In light of the above, I want to offer some concrete help:

  • I will happily connect you to opportunities you might find interesting.My broad funnel approach benefitted greatly from the generosity of many other folks. If you see a shared connection on LinkedIn, don't hesitate to ask me for a warm introduction. I would be thrilled to provide one for you!
  • I am happy to review resumes or provide mock interviews to any ML/AI or data engineers on the job market. I've sat on both sides of the hiring table in many situations, and would love to use that experience to help folks. You can use this link to book a chat with me. I cannot promise profound insight, but I will happily pay forward the support I received during my job search.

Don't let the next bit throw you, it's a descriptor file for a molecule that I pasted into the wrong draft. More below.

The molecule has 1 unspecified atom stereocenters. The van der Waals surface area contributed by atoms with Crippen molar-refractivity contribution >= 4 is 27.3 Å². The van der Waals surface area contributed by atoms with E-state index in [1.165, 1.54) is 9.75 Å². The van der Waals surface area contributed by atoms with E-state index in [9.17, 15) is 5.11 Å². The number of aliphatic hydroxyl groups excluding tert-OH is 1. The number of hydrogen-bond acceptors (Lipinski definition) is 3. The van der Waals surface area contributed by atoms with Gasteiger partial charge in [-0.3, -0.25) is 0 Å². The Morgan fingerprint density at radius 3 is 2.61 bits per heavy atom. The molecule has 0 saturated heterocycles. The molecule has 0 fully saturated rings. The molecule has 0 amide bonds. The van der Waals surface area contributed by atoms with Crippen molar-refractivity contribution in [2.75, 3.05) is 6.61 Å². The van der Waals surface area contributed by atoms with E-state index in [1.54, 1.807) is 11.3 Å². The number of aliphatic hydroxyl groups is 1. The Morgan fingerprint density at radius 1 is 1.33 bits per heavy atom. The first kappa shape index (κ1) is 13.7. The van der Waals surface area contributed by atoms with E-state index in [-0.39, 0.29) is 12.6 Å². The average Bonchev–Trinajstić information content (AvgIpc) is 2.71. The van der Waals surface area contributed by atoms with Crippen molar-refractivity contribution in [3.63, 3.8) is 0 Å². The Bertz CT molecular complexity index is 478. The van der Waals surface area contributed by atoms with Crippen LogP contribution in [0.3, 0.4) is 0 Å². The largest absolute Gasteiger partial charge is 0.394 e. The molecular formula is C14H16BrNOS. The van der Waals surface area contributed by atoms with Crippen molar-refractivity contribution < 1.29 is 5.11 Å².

Let's end on a note of gratitude.

None of this would have been possible without many incredible people: Ravi Mody, James Kirk, Jeremy Jordan, Deron Aucoin, Ben Deaton, Jowanza Joseph, Vicki Boykis, Karla Goodreau, Fiona Siseman, Brett Vintch, Abdullah Mobeen, Pedro Alcocer, Oscar Rodriguez, Ivan Aguirre, Navid Zolfaghari, DJ Patil, Adam Boscarino and Hal Baseman. Thanks for the thoughts, memes, introductions, and real talk.

Regina, Xander and Lennox deserve their own line. Enormous hugs and kisses to you - none of this would've been possible without you. Prepara, Ale!!